“When used together, these tests produce results that are just as accurate as industry-standard lab methods, but at a fraction of the cost,” said CEE graduate student Samantha O’Keefe ’09. The kits, which require no electricity or knowledge of laboratory techniques, can also test water turbidity and pH. Everything is included, even pens and notebooks.

The current test kit available to these groups is prohibitively expensive and complicated to execute and includes incubators that require electricity, which is often not available in the field. International agencies, NGOs and student groups can use the kits to gather data about water quality as part of education and outreach programs, or to monitor the effectiveness of recently implemented treatment methods, O’Keefe said.

O’Keefe is working toward an M.Eng. in water quality and a master’s degree in the Technology and Policy Program. After graduation, she plans to continue developing Safe Water World while working at an international agency such as UNICEF or the Red Cross. Her thesis research on microbial testing in the developing world, which builds on the earlier work of Stephanie Trottier M.Eng. ’10, is being supervised by Murcott, who advised three of the four winning teams in the water/sanitation category in this year’s IDEAS/Global Challenge competitions.

Other winners

Other IDEAS/Global Challenge winners with CEE team members were Kosim Water Keg, a water filtration system, and HydroHarvest, a rainwater harvesting system. In northern Ghana, rainwater is often collected in exposed muddy holes that also contain tiny clay particles and bacteria. Though many families have clay filters, the filters are slow and need to be refilled every few hours, so they are not widely used. Also, the filtered water is stored in clear plastic buckets, which heat the water and break.

The Kosim Water Keg, developed by a team including M.Eng. student Joanna Cummings, is simply two clay filters combined to form a sealed keg, which is then stored in a clay storage vessel traditionally used by most Ghanaians. Because the filtered water is stored in a clay vessel, it stays cool, and with twice the filter area, it filters water more quickly. The project won a $10,000 Global Challenge award.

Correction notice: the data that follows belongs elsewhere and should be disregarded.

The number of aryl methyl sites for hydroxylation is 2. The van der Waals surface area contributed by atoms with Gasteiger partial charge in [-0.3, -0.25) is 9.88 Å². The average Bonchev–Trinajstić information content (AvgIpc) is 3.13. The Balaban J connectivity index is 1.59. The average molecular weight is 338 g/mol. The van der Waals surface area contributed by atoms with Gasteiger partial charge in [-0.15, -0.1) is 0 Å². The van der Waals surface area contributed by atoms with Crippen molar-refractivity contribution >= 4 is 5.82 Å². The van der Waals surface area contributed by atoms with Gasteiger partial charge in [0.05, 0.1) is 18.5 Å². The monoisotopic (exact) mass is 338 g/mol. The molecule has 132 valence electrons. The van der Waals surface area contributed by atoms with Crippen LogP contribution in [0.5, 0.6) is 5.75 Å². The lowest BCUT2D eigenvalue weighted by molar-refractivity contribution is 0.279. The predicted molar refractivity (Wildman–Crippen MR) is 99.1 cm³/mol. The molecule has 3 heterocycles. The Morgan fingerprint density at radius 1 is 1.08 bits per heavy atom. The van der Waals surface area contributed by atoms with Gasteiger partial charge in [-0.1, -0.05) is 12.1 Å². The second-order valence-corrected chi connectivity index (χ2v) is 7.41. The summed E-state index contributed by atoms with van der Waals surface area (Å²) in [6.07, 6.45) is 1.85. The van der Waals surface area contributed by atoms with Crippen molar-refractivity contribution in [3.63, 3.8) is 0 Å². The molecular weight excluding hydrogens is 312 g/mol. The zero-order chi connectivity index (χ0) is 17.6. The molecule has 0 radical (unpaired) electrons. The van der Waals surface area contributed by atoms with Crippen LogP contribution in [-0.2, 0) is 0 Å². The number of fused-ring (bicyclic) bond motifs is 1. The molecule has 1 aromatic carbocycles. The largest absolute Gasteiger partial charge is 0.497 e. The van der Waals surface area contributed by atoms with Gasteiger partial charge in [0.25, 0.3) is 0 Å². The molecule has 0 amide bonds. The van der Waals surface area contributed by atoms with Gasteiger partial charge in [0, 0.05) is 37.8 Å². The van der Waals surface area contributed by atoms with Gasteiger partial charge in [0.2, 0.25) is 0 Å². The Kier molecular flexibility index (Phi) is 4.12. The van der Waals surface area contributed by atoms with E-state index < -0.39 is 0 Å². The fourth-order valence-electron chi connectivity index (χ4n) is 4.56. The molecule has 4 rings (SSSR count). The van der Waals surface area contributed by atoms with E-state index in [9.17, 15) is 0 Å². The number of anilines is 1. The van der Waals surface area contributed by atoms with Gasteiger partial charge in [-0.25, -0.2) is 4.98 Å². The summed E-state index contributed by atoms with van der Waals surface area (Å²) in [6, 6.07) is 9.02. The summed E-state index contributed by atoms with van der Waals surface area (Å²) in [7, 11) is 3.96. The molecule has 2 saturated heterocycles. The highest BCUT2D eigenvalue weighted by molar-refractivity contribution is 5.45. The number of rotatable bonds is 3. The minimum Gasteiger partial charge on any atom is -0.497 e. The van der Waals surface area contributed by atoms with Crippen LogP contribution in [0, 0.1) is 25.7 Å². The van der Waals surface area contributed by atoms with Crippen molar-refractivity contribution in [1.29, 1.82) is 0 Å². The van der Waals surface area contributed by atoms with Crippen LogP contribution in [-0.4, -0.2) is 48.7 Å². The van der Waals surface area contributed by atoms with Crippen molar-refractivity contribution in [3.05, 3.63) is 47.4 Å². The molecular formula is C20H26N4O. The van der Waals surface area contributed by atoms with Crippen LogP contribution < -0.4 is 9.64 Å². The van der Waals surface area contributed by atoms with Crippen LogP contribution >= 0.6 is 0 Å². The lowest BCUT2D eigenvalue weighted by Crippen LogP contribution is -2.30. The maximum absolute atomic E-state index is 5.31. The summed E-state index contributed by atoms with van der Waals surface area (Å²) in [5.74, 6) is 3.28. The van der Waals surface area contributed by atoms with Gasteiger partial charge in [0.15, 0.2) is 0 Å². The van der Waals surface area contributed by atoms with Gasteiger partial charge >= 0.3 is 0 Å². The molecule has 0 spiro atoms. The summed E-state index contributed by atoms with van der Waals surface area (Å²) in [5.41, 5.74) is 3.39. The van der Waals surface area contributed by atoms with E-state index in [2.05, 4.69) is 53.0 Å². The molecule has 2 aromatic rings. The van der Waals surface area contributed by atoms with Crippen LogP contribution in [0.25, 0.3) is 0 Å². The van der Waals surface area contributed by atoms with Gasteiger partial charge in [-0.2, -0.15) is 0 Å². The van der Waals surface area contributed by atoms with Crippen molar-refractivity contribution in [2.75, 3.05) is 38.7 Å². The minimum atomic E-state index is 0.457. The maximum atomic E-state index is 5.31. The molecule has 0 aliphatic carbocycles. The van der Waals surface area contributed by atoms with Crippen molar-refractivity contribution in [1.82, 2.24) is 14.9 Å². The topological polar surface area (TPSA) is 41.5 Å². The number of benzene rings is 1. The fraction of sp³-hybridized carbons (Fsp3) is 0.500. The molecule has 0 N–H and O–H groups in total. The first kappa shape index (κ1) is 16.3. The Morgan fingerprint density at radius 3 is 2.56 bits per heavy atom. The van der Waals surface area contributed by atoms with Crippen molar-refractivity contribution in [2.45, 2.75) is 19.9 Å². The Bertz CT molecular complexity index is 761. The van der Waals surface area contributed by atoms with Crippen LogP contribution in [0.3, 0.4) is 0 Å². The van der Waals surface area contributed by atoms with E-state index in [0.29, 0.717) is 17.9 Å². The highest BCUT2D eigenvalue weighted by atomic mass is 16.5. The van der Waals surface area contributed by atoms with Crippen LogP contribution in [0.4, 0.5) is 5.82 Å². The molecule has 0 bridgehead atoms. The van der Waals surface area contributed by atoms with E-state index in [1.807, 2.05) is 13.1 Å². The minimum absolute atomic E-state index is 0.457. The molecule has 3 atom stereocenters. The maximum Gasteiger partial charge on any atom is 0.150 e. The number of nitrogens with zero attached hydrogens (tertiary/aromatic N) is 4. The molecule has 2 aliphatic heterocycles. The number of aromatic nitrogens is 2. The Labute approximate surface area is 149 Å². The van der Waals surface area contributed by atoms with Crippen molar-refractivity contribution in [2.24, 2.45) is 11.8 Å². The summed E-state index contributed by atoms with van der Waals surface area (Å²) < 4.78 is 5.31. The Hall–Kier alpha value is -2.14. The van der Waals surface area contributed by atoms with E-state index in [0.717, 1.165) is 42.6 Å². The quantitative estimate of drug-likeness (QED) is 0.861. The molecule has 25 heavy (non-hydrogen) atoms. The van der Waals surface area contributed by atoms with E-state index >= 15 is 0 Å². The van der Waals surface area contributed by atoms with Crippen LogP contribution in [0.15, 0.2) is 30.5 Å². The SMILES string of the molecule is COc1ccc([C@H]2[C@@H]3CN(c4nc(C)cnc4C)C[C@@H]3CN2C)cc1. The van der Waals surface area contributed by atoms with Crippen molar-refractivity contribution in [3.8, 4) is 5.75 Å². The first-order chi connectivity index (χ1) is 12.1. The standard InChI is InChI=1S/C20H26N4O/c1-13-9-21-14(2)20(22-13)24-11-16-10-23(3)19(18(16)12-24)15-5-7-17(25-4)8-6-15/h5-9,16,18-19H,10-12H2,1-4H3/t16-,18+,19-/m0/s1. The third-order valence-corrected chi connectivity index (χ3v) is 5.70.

HydroHarvest, which won a $5,000 IDEAS Competition award, was developed by a team including Jean Pierre Nshimyimana S.M. ’10. Data gathered from a pilot project at Maranyundo Girls School in Nshimyimana’s native Rwanda showed that the rainwater harvesting system would save the school an estimated $200 per month in water bills and firewood purchases. The team hopes to extend the system to other schools, health clinics and institutions in Rwanda.

Nshimyimana’s teammate, Peter Bojo, a graduate student in biological engineering, also won a $5,000 Service and Engineering Fellowship from the MIT chapter of Tau Beta Pi for HydroHarvest. The fellowship is awarded to MIT students doing service engineering projects during the summer.

Doctoral student Peter Kang collects a water sample in Kiwilani, Tanzania.
Photos / Courtesy Peter Kang

Collecting water in Kiwilani.

The AQUA game on a smartphone.

M.Eng. student Samantha O’Keefe, her teammate Philip Wolfe and President Hockfield at the IDEAS Awards Ceremony. Photo / Rachna Pande

Jean-Pierre Nshimyimana installing part of a rainwater harvesting system in Rwanda. Watch a video about Hydroharvest. Photos / Courtesy Jean-Pierre Nshimyimana

Diagram of the HydroHarvest rainwater harvesting system.